At the end of the week, the US Treasury announced that imposes sanctions on three groups of “government” hackers from North Korea (Lazarus, Bluenoroff, and Andarial), who launched a series of devastating attacks on critical US infrastructure and stole hundreds of millions of dollars from financial institutions around the world. U.S. authorities claim that the stolen funds were used by the North Korean government to finance weapons programs and create missiles.
The sanctions imposed by the U.S. Foreign Assets Control Office are designed to block any foreign financial institutions that knowingly facilitate large transactions or provide other services to these hack groups, as well as freeze any assets associated with them.
The most famous of the three hack groups is undoubtedly Lazarus, aka Hidden Cobra. It is believed that it is the largest and operates under the direct supervision of the Main Intelligence Directorate of North Korea.
One of the most famous campaigns that I attribute to this group is the hacking of Sony Pictures Entertainment in 2014, as well as the WannaCry ransomware epidemic in 2016. However, treasury officials say Lazarus also targets state, military, financial, manufacturing, publishing, media, entertainment, and shipping companies, as well as critical infrastructure.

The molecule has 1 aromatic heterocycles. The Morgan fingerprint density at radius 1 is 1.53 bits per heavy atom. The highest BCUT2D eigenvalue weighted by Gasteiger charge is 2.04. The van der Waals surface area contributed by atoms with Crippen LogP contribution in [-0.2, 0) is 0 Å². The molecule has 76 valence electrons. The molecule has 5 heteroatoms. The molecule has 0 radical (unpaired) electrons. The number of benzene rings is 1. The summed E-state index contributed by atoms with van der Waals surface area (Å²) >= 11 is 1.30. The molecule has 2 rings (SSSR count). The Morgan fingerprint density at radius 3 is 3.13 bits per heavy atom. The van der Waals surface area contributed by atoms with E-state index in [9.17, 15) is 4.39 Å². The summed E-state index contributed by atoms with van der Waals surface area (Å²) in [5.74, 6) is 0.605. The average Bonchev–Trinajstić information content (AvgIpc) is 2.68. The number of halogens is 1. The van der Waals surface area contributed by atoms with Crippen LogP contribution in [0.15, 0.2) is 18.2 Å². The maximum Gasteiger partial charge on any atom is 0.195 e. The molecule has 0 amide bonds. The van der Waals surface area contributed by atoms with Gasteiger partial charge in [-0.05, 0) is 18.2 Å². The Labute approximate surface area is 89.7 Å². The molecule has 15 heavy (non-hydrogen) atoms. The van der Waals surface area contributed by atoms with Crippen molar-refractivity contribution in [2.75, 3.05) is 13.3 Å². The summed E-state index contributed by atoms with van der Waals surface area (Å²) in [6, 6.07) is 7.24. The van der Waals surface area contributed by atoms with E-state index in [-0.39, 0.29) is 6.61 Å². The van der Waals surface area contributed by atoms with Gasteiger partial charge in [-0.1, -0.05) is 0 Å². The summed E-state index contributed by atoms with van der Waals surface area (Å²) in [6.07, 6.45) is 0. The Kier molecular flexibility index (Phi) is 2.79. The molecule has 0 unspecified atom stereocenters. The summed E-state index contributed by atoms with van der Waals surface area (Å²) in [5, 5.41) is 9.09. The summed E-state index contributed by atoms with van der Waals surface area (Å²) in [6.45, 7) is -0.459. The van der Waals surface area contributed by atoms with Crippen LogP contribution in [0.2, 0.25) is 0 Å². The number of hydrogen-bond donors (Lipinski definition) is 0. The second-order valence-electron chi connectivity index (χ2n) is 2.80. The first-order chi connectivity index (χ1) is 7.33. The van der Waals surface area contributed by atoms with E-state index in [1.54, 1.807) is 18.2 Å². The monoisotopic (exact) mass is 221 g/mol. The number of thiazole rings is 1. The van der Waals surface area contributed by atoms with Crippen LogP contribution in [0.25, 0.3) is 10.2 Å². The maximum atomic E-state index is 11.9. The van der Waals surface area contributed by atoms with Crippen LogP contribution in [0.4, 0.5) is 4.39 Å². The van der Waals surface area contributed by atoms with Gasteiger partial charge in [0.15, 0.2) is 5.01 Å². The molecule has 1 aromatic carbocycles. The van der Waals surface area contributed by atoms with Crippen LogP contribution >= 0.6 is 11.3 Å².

The second group, Bluenoroff (aka APT38 or Stardust Chollima), according to US authorities, was created specifically for hacking banks and financial institutions, and became a kind of response of the North Korean government to the strengthening of global sanctions. Since 2014, this group has robbed a number of financial institutions in Bangladesh, India, Mexico, Pakistan, the Philippines, South Korea, Taiwan, Turkey, Chile and Vietnam. The most famous hack in the Bluenoroff account remains a failed attempt to steal a billion dollars from the Central Bank of Bangladesh, which failed due to a typo.
The third group, Andarial, has been active since 2015 and, according to Treasury officials, often mixes cyber espionage with other operations. It is reported that this hack group often attacks South Korea’s infrastructure “to collect information and provoke unrest,” but also participated in the theft of bank cards, hacking ATMs to extract cash, and also stole user data for subsequent sale on the black market. In addition, Andarial is developing a unique malware to compromise online poker sites and other gambling.